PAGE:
The Florida-Times Union reports that “State Transportation Secretary Ananth Prasad said gas tax financing of roads is not sustainable, and tolls will be the first choice for financing all new capacity and major bridge replacements in Florida.”
This follows an announcement that Florida state route 23 will become a toll road from Interstate 10 to Blanding Boulevard. It involves widening the existing road and installing grade separating intersections (map in the article).
Tolls are expected be 15 cents a mile, which means it will cost about $2.25 to travel the 15-mile road. The $291 million project will be financed by the Florida Turnpike Enterprise.
The controversy is that tolls were abolished some decades ago. Duval County voters chose to do away with all tolls in the late 1980s, agreeing to a half-cent sales tax instead.
“Alan Mosley, head of the Florida Department of Transportation in Northeast Florida, said the concern about tolls coming back is more about inconvenience than money.”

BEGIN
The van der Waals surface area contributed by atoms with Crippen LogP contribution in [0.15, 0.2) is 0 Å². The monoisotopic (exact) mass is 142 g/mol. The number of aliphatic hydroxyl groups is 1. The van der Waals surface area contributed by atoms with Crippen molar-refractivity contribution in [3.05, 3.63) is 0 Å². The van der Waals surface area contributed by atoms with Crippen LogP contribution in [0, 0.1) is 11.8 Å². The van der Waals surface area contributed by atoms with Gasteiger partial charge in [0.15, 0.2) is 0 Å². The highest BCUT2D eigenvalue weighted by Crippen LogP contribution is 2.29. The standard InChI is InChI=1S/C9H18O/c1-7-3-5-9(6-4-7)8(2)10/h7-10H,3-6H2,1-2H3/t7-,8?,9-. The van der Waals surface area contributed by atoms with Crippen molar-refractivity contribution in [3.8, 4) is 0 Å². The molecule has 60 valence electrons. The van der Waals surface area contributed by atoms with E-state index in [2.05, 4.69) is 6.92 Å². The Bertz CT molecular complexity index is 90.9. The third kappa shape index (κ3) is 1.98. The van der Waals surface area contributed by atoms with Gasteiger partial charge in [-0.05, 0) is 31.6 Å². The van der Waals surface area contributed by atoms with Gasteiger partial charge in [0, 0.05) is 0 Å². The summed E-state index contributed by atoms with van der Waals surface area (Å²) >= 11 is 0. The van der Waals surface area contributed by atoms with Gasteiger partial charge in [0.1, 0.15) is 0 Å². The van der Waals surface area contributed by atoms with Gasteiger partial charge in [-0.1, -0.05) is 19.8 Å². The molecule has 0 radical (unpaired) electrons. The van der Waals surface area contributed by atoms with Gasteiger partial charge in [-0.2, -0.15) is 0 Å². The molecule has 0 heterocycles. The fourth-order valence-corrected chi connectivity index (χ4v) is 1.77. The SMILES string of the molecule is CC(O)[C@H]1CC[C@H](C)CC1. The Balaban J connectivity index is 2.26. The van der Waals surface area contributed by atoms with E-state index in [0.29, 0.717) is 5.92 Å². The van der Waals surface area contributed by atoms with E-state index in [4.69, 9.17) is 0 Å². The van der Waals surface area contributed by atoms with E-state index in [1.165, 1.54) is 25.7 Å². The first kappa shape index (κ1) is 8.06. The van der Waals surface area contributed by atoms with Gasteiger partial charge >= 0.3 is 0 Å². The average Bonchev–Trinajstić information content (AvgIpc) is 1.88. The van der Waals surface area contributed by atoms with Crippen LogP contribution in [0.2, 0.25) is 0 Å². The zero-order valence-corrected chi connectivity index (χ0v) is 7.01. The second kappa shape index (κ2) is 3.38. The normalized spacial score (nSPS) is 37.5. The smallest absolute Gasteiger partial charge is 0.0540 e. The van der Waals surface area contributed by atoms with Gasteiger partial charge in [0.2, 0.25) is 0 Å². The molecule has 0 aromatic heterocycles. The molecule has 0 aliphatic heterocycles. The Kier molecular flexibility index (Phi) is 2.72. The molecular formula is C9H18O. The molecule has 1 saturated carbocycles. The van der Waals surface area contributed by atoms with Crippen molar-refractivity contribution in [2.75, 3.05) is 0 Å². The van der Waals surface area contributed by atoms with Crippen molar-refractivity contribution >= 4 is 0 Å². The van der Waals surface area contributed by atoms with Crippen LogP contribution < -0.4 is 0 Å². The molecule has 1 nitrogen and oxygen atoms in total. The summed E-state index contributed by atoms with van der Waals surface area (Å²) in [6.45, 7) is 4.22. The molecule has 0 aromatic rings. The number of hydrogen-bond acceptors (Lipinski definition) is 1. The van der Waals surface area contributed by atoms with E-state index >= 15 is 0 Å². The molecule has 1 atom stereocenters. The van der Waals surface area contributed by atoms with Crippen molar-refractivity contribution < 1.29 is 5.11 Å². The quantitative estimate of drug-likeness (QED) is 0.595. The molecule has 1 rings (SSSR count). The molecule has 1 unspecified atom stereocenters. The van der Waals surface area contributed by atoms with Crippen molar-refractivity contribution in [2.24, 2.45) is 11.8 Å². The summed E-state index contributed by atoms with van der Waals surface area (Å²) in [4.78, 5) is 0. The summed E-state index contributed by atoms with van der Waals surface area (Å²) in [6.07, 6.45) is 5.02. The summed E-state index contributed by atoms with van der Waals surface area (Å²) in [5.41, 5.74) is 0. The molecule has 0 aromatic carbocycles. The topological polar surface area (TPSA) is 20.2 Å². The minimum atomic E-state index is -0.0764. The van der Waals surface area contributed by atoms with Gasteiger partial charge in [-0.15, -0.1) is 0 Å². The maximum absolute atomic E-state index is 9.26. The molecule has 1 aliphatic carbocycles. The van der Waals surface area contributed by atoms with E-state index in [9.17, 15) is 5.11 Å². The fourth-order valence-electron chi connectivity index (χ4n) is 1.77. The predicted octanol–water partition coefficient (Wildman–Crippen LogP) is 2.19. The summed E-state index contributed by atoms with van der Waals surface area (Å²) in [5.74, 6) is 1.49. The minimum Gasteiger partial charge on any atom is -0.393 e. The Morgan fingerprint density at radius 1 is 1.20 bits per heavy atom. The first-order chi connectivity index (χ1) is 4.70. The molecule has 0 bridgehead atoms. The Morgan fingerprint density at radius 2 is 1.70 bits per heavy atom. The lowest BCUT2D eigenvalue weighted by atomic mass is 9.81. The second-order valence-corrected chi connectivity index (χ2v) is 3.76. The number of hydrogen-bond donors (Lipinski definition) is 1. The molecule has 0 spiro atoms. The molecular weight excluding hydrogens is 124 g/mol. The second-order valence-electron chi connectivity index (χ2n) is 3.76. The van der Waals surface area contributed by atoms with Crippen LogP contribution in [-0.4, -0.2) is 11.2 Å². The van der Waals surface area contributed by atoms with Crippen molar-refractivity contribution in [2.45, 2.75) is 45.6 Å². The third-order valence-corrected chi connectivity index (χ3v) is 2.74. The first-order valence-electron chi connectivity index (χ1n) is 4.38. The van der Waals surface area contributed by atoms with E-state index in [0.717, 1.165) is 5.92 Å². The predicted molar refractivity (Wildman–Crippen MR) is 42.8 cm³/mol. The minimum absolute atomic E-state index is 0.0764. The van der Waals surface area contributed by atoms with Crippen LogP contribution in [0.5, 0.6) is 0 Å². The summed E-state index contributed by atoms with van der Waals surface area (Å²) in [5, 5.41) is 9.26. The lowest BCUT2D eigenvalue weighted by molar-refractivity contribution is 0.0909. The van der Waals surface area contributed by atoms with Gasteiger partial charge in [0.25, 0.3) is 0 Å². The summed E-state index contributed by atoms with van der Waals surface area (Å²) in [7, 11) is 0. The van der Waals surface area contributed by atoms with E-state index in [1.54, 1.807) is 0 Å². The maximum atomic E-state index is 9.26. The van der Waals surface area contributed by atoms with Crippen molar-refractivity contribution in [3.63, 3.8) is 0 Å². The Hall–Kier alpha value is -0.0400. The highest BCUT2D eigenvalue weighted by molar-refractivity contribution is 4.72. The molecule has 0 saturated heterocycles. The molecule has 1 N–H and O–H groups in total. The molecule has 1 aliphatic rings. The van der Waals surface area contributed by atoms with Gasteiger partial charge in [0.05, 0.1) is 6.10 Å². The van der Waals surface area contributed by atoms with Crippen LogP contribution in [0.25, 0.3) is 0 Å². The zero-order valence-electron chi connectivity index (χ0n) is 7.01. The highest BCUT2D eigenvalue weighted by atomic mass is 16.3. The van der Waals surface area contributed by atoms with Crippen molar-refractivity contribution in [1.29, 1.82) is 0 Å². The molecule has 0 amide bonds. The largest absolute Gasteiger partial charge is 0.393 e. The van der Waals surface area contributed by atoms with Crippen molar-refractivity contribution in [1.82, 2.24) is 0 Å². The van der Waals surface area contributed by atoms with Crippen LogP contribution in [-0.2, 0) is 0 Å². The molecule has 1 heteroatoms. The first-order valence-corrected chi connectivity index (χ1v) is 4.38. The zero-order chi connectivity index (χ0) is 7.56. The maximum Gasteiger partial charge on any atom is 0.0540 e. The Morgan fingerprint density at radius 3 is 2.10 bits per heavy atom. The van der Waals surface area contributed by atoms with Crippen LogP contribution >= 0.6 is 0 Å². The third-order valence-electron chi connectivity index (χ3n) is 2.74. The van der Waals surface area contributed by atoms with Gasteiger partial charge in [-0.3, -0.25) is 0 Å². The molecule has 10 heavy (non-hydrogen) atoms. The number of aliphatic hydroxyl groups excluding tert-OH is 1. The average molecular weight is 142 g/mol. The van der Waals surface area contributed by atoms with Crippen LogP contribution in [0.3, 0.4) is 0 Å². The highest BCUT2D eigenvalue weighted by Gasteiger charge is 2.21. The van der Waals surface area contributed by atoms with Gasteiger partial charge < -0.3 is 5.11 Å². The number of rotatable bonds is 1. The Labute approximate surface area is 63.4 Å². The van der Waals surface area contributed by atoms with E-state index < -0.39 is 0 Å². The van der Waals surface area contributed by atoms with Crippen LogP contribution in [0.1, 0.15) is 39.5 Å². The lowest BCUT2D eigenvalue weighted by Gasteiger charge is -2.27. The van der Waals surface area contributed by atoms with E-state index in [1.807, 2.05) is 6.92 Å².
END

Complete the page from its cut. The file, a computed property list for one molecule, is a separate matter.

However, tolls will be collected by the Sunpass. Sunpass is a rather tired DSRC (tag and beacon) system which allows vehicles to operate through plazas electronically at 25 mph - a far cry from the sophisticated DSRC systems elsewhere that operate at full highway speeds. At least manual tolls will not be available.
State officials said they expected about 20,000 motorists to use the road on an average day after it was tolled. That is roughly the number of people who use the road now.
Florida's approach seems to mirror views being expressed increasingly across the US. Tolls are a means of plugging gaps in funding road improvements, and without them many improvements simply wont happen. For now, it is a useful way of progressing some works, but in the long run they will not be enough in themselves. Certainly even electronic tolling technology that operates at slow speeds isn't going to be good enough.
What it should do is buy time to think about a long term solution and that is to talk about distance based charging.